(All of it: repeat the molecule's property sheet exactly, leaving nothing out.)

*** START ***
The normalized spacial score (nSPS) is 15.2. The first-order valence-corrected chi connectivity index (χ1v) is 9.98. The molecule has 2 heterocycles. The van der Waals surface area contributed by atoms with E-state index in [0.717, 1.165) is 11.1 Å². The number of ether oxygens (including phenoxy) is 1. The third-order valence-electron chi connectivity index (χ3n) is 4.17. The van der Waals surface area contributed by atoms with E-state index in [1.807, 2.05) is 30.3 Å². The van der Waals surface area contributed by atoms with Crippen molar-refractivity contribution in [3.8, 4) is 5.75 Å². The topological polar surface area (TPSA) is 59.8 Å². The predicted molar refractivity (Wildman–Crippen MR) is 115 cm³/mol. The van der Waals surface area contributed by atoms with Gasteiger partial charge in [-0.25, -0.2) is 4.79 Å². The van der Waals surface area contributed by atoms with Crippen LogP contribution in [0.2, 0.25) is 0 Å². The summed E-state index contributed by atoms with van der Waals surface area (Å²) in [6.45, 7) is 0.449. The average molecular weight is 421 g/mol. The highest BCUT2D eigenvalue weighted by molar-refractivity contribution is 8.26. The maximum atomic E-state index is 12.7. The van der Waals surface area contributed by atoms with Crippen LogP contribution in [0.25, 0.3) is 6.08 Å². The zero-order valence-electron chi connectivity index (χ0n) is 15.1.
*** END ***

The normalized spacial score (nSPS) is 15.2. The first-order valence-corrected chi connectivity index (χ1v) is 9.98. The molecule has 2 heterocycles. The van der Waals surface area contributed by atoms with E-state index in [0.717, 1.165) is 11.1 Å². The number of ether oxygens (including phenoxy) is 1. The third-order valence-electron chi connectivity index (χ3n) is 4.17. The van der Waals surface area contributed by atoms with E-state index in [1.807, 2.05) is 30.3 Å². The van der Waals surface area contributed by atoms with Crippen molar-refractivity contribution in [3.8, 4) is 5.75 Å². The topological polar surface area (TPSA) is 59.8 Å². The predicted molar refractivity (Wildman–Crippen MR) is 115 cm³/mol. The van der Waals surface area contributed by atoms with Gasteiger partial charge in [-0.25, -0.2) is 4.79 Å². The van der Waals surface area contributed by atoms with Crippen LogP contribution in [0.2, 0.25) is 0 Å². The summed E-state index contributed by atoms with van der Waals surface area (Å²) in [6.45, 7) is 0.449. The average molecular weight is 421 g/mol. The highest BCUT2D eigenvalue weighted by molar-refractivity contribution is 8.26. The maximum atomic E-state index is 12.7. The van der Waals surface area contributed by atoms with Crippen LogP contribution in [0.25, 0.3) is 6.08 Å². The zero-order valence-electron chi connectivity index (χ0n) is 15.1.